The second form of bankruptcy is called a Chapter 13 bankruptcy. This is what the courts and creditors like to call a “reorganization” of your debt. In a Chapter 13 bankruptcy, you agree to pay off all of your debts through a court appointed trustee, over a five (5) year period. Are there advantages to filing a Chapter 13 bankruptcy over a Chapter 7 bankruptcy?
There are some advantages. For example:
- Like a Chapter 7 bankruptcy, all collections from creditors or collection agencies will cease.
- You will only need to make one monthly payment to the court trustee.
- You will have the ability to pay back debts you have fallen behind on, such as student loans, car or mortgage payments, or any taxes owed to the IRS.
What are the disadvantages of a Chapter 13 bankruptcy?
Like a Chapter 7 bankruptcy, a Chapter 13 bankruptcy stays on your credit report for seven (7) years. As a result, all of things we discussed, such as higher insurance premiums, job applications and filing a new credit application will be subject to the same derogatory remarks.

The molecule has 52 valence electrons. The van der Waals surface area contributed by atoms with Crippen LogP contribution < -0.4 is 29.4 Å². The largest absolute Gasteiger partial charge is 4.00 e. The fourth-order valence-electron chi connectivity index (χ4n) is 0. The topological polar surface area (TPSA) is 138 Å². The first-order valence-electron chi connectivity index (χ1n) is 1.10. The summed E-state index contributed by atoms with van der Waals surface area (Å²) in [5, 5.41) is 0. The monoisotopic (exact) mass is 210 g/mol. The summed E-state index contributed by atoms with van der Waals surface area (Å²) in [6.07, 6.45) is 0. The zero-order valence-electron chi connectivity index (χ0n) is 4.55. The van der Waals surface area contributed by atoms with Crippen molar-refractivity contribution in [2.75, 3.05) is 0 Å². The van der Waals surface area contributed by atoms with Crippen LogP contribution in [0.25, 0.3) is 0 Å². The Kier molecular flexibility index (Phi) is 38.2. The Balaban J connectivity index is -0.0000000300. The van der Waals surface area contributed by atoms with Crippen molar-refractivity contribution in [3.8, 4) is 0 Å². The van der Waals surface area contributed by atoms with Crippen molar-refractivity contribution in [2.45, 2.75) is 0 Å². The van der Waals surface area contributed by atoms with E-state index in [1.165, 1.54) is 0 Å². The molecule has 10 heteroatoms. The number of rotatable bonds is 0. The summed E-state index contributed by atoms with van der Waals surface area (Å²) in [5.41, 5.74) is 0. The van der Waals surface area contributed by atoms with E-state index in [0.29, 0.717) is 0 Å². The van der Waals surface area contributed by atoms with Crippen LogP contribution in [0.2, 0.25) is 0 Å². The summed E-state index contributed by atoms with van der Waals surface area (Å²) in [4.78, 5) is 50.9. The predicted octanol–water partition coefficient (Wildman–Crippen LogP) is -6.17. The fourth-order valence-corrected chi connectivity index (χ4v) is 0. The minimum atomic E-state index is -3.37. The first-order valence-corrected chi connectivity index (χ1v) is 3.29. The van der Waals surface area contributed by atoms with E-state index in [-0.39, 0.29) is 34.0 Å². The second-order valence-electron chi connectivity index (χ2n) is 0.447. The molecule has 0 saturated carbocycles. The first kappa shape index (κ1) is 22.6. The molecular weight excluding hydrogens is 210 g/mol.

In addition, with a Chapter 13 bankruptcy:
- You are required to pay back most of what you originally owed to the creditors, plus interest and whatever monthly fee the court trustee charges.
- Paying off all of your debt over a five (5) year period, without any negotiation being done on your behalf may prove impossible for you to complete.
- Employers are still able to legally disqualify your job application due to the bankruptcy.
- Records show that over 50% of all Chapter 13 bankruptcies filed are never completed by the participant.